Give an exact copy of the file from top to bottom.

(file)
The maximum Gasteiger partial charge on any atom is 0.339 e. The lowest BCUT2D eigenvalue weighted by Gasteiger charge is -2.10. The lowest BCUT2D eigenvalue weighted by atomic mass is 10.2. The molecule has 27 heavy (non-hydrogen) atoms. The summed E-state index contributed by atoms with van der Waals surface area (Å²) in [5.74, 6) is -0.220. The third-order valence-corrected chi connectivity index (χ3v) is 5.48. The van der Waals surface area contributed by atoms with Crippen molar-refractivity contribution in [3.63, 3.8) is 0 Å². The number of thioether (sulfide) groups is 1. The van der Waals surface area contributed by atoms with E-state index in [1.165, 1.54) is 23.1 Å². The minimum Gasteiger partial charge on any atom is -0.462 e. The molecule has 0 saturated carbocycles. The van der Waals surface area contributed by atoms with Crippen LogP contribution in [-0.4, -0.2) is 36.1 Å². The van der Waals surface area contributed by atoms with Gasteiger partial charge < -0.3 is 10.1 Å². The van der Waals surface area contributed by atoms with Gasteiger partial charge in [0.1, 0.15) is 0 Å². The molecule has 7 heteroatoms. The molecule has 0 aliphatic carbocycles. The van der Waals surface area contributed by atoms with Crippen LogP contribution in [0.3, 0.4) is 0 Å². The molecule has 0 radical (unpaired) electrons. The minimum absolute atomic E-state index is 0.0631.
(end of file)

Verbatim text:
The maximum Gasteiger partial charge on any atom is 0.339 e. The lowest BCUT2D eigenvalue weighted by Gasteiger charge is -2.10. The lowest BCUT2D eigenvalue weighted by atomic mass is 10.2. The molecule has 27 heavy (non-hydrogen) atoms. The summed E-state index contributed by atoms with van der Waals surface area (Å²) in [5.74, 6) is -0.220. The third-order valence-corrected chi connectivity index (χ3v) is 5.48. The van der Waals surface area contributed by atoms with Crippen molar-refractivity contribution in [3.63, 3.8) is 0 Å². The number of thioether (sulfide) groups is 1. The van der Waals surface area contributed by atoms with E-state index in [1.165, 1.54) is 23.1 Å². The minimum Gasteiger partial charge on any atom is -0.462 e. The molecule has 0 saturated carbocycles. The van der Waals surface area contributed by atoms with Crippen LogP contribution in [-0.4, -0.2) is 36.1 Å². The van der Waals surface area contributed by atoms with Gasteiger partial charge < -0.3 is 10.1 Å². The van der Waals surface area contributed by atoms with Gasteiger partial charge in [0.1, 0.15) is 0 Å². The molecule has 7 heteroatoms. The molecule has 0 aliphatic carbocycles. The van der Waals surface area contributed by atoms with Crippen LogP contribution in [0.3, 0.4) is 0 Å². The molecule has 0 radical (unpaired) electrons. The minimum absolute atomic E-state index is 0.0631.